Red Clover
Trifolium pratense L.
Family: Fabaceae, Pea
Genus: Trifolium
Other names: meadow trefoil
Nomenclature: pratense = in meadows
Nativity / Invasiveness: introduced plant
Edible plant
Medicinal plant

General: plant height: 20-60 cm tall. Growth habit: short-lived perennial from woody taproot. Stems: several, erect or creeping, widely branched, sparsely soft-hairy.

Leaves: alternate, with 3 ovate leaflets, 2-6 cm long, sparsely soft-hairy, with very small teeth, long-stalked near base to stalkless near top. Stipules ovate to lance-shaped, 1-3 cm long, conspicuously greenish-veined.

Flowers: pink to deep red, 13-20 mm long, spreading to erect, 50- to 200 in terminal heads. Heads round, 25-35 mm broad, without involucres, very short-stalked above the 2 leaves below. Calyx 1/2-2/3 as long as the corolla, short-hairy, the teeth needle-shaped, with longer, straight hairs. The 2 upper teeth about equal to the tube, the lower 3 nearly twice as long. June-October.

Fruits: small pods, mostly 2-seeded.


Mostly on disturbed or cultivated ground, plains to montane zone, in most parts of MT except the eastern. A European species, now widely introduced throughout much of w. U.S.
Edible Uses

Leaves and young flowering heads of red clover are edible, raw or cooked. The young leaves are harvested before the plant comes into flower, and are used in salads, soups etc. On their own they can be used as a vegetable, cooked like spinach. The leaves are best cooked. They can be dried, powdered and sprinkled on foods such as boiled rice. The seed can be sprouted and used in salads. A crisp texture and more robust flavor than alfalfa (Medicago sativa). The seeds are reported as containing trypsin inhibitors. These can interfere with certain enzymes that help in the digestion of proteins, but are normally destroyed if the seed is sprouted first. Flowers and seed pods has been dried, ground into a powder and used as a flour. The young flowers can also be eaten raw in salads. The root can be eaten if cooked. A delicate sweet herb tea is made from the fresh or dried flowers. The dried leaves impart a vanilla flavor to cakes etc.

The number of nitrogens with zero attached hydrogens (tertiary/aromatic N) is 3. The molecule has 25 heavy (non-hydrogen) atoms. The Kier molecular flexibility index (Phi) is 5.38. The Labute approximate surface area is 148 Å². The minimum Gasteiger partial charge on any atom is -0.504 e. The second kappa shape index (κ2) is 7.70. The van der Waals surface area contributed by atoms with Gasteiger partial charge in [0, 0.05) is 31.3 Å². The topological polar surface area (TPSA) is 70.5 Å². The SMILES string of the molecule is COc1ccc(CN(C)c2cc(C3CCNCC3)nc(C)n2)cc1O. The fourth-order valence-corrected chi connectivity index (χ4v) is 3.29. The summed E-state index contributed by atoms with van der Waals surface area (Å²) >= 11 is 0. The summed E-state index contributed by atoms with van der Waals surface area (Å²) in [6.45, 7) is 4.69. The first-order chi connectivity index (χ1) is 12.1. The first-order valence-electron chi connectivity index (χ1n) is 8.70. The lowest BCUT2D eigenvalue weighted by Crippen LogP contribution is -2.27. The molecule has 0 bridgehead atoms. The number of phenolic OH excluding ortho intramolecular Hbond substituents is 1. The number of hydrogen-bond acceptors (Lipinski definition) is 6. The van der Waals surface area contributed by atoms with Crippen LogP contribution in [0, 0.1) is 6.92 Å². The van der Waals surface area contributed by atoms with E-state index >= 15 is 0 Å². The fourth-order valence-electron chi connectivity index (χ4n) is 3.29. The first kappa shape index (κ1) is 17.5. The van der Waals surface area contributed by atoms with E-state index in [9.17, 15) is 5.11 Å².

The plant should not be used excessively since long-term ingesting have caused bloat, congenital joint laxity and dwarfism in animals. Isoflavones, which are glycosides, can occur in red clover. These chemicals are plant estrogens that can cause infertility problems in livestock.

Medicinal Uses

Red clover is a safe and effective herb with a long history of medicinal usage. It is commonly used to treat skin conditions, normally in combination with other purifying herbs such as Arctium lappa and Rumex crispus. It is a folk remedy for cancer of the breast, a concentrated decoction being applied to the site of the tumor in order to encourage it to grow outwards and clear the body. The Thompson Indians of British Columbia used a tea of red clover heads taken for stomach cancer. Flavonoids in the flowers and leaves are oestrogenic and may be of benefit in the treatment of menopausal complaints.
The flowering heads have substances that gradually restore health, counteract scrofula, are antispasmodic, cause gentle bowel movement, cleanse boils, sores, wounds, etc., induce urination, induce the removal (coughing up) of mucous secretions from the lungs, and are sedative and tonic. It has also shown anticancer activity, poultices of the herb have been used as local applications to cancerous growths. Internally, the plant is used in the treatment of skin complaints (especially eczema and psoriasis), cancers of the breast, ovaries and lymphatic system, chronic degenerative diseases, gout, whooping cough and dry coughs. The plant is normally harvested for use as it comes into flower, and some reports say that only the flowers are used. The toxic indolizidine alkaloid 'slaframine' is often found in diseased clover (even if the clover shows no external symptoms of disease). This alkaloid is being studied for its antidiabetic and anti-AIDS activity.

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